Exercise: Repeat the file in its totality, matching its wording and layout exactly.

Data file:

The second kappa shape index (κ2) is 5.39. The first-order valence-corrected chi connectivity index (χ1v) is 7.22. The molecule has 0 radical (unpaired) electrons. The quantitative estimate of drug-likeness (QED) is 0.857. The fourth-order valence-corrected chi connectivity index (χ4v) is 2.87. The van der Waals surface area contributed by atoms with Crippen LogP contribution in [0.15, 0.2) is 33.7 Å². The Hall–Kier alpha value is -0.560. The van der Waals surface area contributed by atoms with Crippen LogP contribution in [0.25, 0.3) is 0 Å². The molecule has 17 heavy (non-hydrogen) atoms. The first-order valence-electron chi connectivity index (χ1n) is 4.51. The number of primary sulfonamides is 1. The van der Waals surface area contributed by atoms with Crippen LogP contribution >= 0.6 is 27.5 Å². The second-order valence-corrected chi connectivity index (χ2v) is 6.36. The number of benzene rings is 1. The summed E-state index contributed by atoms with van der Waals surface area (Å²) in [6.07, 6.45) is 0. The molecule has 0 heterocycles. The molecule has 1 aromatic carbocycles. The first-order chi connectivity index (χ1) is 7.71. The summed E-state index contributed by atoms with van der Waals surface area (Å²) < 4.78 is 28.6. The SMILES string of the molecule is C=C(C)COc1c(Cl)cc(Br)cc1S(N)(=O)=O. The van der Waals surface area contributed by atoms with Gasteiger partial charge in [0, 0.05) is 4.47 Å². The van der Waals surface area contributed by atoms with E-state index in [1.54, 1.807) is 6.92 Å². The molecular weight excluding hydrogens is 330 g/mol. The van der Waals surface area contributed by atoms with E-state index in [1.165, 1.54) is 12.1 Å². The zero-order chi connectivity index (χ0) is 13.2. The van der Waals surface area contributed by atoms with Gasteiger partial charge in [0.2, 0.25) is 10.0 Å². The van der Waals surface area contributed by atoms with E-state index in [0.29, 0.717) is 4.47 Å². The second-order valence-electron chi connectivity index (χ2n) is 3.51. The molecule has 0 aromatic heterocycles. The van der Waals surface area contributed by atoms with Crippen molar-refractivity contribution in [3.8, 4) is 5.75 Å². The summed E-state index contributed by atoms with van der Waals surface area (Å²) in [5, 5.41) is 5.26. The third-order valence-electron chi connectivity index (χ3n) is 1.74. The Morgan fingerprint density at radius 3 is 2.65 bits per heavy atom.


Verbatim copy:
The second kappa shape index (κ2) is 5.39. The first-order valence-corrected chi connectivity index (χ1v) is 7.22. The molecule has 0 radical (unpaired) electrons. The quantitative estimate of drug-likeness (QED) is 0.857. The fourth-order valence-corrected chi connectivity index (χ4v) is 2.87. The van der Waals surface area contributed by atoms with Crippen LogP contribution in [0.15, 0.2) is 33.7 Å². The Hall–Kier alpha value is -0.560. The van der Waals surface area contributed by atoms with Crippen LogP contribution in [0.25, 0.3) is 0 Å². The molecule has 17 heavy (non-hydrogen) atoms. The first-order valence-electron chi connectivity index (χ1n) is 4.51. The number of primary sulfonamides is 1. The van der Waals surface area contributed by atoms with Crippen LogP contribution >= 0.6 is 27.5 Å². The second-order valence-corrected chi connectivity index (χ2v) is 6.36. The number of benzene rings is 1. The summed E-state index contributed by atoms with van der Waals surface area (Å²) in [6.07, 6.45) is 0. The molecule has 0 heterocycles. The molecule has 1 aromatic carbocycles. The first-order chi connectivity index (χ1) is 7.71. The summed E-state index contributed by atoms with van der Waals surface area (Å²) < 4.78 is 28.6. The SMILES string of the molecule is C=C(C)COc1c(Cl)cc(Br)cc1S(N)(=O)=O. The van der Waals surface area contributed by atoms with Gasteiger partial charge in [0, 0.05) is 4.47 Å². The van der Waals surface area contributed by atoms with E-state index in [1.54, 1.807) is 6.92 Å². The molecular weight excluding hydrogens is 330 g/mol. The van der Waals surface area contributed by atoms with E-state index in [1.165, 1.54) is 12.1 Å². The zero-order chi connectivity index (χ0) is 13.2. The van der Waals surface area contributed by atoms with Gasteiger partial charge in [0.2, 0.25) is 10.0 Å². The van der Waals surface area contributed by atoms with E-state index in [0.29, 0.717) is 4.47 Å². The second-order valence-electron chi connectivity index (χ2n) is 3.51. The molecule has 0 aromatic heterocycles. The van der Waals surface area contributed by atoms with Crippen molar-refractivity contribution in [3.8, 4) is 5.75 Å². The summed E-state index contributed by atoms with van der Waals surface area (Å²) in [5, 5.41) is 5.26. The third-order valence-electron chi connectivity index (χ3n) is 1.74. The Morgan fingerprint density at radius 3 is 2.65 bits per heavy atom.